1. Diversarum speculationum mathematicarum & physicorum liber (Turin, 1585), pp. 277-83.

2. Istitutioni Harmoniche (Venice, 1558), especially the seconda parte; Dimostrationi Harmoniche (Venice, 1571), especially ragionamento secondo and quarto; Sopplimenti Musicali (Venice, 1588), libro quarto.

3. See his Humanism in Italian Renaissance Musical Thought (New Haven, 1986), pp. 257-65; and Studies in the History of Italian Music and Music Theory (Oxford, 1994), pp. 213-23.

4. The comment about the thirds is from the insert to Musurgia A-3 (1958), p. 31, and the sanity comment is from Tuning and Temperament, p. 105.

5. Both of these quotations are from the insert to Musurgia A-3, the first on p. 3, and the second on p. 31.

6. Musurgia A-3, p. 31.

7. Musurgia A-3 (1958), p. 31. The studies Barbour cited include those from the Psychological Laboratory at the University of Iowa, such as Carl E. Seashore, ed, Objective Analysis of Musical Performance, University of Iowa Studies in the Psychology of Music 4 (1936) (see in particular, Paul C. Greene, "Violin Performance with Reference to Tempered, Natural, and Pythagorean Intonation," University of Iowa Studies in the Psychology of Music 4 (1936), 232-51); studies from the Harvard Psychological Laboratory by Austin M. Brues (1927); studies from the University of Washington by E. R. Guthrie and H. Morill (1928); James F. Nickerson, "Intonation of Solo and Ensemble Performance of the Same Melody," Journal of the Acoustical Society of America 21 (1949), 593-95.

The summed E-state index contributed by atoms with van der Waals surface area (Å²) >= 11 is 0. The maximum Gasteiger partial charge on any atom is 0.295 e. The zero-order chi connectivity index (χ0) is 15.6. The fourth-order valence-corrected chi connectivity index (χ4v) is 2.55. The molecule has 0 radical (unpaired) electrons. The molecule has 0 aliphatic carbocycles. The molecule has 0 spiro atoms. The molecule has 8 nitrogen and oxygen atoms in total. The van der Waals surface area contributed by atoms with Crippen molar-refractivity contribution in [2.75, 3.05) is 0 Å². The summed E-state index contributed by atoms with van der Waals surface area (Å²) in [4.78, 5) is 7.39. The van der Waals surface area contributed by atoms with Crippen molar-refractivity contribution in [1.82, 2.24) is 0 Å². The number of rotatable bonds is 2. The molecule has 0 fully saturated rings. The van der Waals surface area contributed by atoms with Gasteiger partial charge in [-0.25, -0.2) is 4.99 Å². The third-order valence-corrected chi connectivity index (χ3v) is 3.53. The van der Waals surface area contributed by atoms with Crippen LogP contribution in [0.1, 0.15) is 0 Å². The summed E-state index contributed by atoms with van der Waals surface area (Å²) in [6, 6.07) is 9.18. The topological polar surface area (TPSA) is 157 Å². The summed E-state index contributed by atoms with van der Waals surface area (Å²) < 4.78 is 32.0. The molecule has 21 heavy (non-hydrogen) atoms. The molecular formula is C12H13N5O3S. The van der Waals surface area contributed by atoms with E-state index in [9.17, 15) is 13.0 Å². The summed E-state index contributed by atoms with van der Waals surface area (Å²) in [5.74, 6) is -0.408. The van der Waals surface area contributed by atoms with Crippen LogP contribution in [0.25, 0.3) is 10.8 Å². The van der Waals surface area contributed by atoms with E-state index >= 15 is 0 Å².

8. See Harold Seashore, "An Objective Analysis of Artistic Singing," in Carl E. Seashore, ed, Objective Analysis of Musical Performance, University of Iowa Studies in the Psychology of Music 4 (1936), 12-171, especially "The Accuracy of Intonation and Intervals," pp. 48-57. More recent studies from the Department of Speech Communication and Music Acoustics at the Royal Institute of Technology in Stockholm, include Sten Ternström and Johan Sundberg, "Acoustics of choir Singing," in Acoustics for Choir and Orchestra (Stockholm: Kungliga Musikaliska Akadamien, 1986, 12-22; "Intonation Precision of Choir Singers," in Journal of the Acoustical Society of America 84 (1988), 59-69. Most recently, Ternström and Duane Richard Karna opine that "there should be no inherent advantage of using just intonation in choir music," although this does seem to imply that it is possible. See their chapter, "Choir," in The Science and Psychology of Music Performance: Creative Strategies for Teaching and Learning, ed. Richard Parncutt and Gary E. McPherson (Oxford, 2002), 269-84.